By Heather Larson
Earlier this year, professional driver Arian Taylor delivered a load to a Compton, Calif., business at 3:30 a.m. Before he could exit the parking lot, a 19-year-old woman knocked on his cab door. When he opened it, she told him an older male acquaintance had tried to force her into prostitution, and when she refused, he got mad and dumped her there. She didn’t have any money or identification. This human trafficking victim just wanted to get home to Nevada, but she didn’t know how.
Taylor gave the young woman water and promised to help her get home. When he held up his phone to dial the National Human Trafficking Hotline number, he noticed the two Truckers Against Trafficking (TAT) stickers on his window. She must have seen them and thought he could help her. The hotline people handled the rest, returning the woman home safely. Any bus driver could have found him or herself in a similar situation. That’s why the ABA has decided to train its drivers on Busing on the Lookout (BOTL), which follows the same model as TAT.
Recruiters for human trafficking—another name for modern slavery—use physical force, fraud, and coercion to make an individual work or perform commercial sex acts. According to the Polaris Project, more than 10,600 victims of human trafficking were identified in 2017. There are thousands more who have not yet been identified.
“Given the clandestine nature of the crime, there’s a dearth of empirical data on trafficking,” said Kimberly Mehlman-Orozco, Ph.D., an expert on human trafficking.
This crime knows no geographic boundaries, and it has been reported in all 50 states and Canada. Chief Dave Lorenzen, head of the Iowa Department of Transportation Motor Vehicle Enforcement Agency and a proponent of BOTL, claims there are 21 million victims globally.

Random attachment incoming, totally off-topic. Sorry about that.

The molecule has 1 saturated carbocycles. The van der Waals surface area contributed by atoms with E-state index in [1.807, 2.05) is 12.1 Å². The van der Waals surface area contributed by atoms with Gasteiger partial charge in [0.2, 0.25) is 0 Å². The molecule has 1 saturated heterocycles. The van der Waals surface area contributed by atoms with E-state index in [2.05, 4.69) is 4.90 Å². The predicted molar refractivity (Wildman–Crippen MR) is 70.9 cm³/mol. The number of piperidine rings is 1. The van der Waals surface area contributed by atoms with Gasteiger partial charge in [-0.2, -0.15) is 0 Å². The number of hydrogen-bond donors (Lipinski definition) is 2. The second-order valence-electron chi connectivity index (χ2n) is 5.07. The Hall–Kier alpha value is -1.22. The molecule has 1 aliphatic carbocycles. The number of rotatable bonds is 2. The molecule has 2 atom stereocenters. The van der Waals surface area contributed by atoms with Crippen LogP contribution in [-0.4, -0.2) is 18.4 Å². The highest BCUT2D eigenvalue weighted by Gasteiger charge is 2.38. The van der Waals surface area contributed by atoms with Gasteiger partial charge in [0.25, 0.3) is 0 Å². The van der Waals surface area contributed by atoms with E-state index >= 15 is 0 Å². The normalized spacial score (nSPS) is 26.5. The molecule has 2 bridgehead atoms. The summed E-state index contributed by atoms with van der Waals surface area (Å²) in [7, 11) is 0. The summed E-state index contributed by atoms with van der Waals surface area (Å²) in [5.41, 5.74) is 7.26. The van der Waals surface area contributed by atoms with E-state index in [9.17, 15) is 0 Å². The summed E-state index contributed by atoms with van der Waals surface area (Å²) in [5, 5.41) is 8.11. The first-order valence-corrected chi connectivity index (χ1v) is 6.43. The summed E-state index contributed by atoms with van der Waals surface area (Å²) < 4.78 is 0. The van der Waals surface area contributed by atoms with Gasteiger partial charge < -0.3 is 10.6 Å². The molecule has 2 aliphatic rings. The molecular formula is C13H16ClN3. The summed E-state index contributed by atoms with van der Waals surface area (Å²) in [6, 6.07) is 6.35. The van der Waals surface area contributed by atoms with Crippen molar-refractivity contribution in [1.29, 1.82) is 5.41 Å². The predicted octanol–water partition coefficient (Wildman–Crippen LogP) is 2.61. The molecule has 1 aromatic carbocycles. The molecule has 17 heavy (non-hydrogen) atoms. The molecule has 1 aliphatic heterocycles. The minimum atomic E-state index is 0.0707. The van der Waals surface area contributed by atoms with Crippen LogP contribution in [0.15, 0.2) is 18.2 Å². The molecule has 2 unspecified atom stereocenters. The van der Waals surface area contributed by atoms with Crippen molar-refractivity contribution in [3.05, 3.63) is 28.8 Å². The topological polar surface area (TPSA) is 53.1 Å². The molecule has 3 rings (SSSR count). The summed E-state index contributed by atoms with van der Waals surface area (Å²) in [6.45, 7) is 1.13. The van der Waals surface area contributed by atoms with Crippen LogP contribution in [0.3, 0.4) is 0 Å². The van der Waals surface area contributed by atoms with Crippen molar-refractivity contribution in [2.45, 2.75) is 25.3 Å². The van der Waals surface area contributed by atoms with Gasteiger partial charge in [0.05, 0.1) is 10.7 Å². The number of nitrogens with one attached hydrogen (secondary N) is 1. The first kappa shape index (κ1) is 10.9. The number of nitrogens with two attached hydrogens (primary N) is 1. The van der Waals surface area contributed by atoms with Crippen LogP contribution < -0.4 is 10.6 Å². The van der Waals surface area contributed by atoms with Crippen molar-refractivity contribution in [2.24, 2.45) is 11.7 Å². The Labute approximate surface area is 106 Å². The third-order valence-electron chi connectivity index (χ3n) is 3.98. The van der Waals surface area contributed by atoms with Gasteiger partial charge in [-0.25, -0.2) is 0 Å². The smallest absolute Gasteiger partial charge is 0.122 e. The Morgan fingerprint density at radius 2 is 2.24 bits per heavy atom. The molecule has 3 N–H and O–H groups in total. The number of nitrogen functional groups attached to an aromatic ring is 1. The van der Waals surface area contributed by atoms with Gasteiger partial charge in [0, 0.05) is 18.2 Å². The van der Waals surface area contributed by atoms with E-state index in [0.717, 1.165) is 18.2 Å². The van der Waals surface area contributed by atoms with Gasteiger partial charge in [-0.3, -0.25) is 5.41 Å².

“We need more eyes out there who may see a transaction or notice something off,” said Lorenzen. “Every bus company should take this on and get trained.”
BOTL can provide extra eyes and ears for law enforcement. The training consists of watching a 30-minute video designed to alert drivers to the characteristics often shown by the victims. After viewing the video, drivers are given wallet cards to carry with them reminding them of what to look for and a number to call if they spot something unusual.
In the next several issues of The Insider, we’ll dispel some of the myths surrounding human trafficking, talk about the characteristics victims have, and look at the hopes for BOTL from different perspectives, including law enforcement, schools, and public transit.
Heather Larson writes about a variety of business issues from her office in Tacoma, Wash.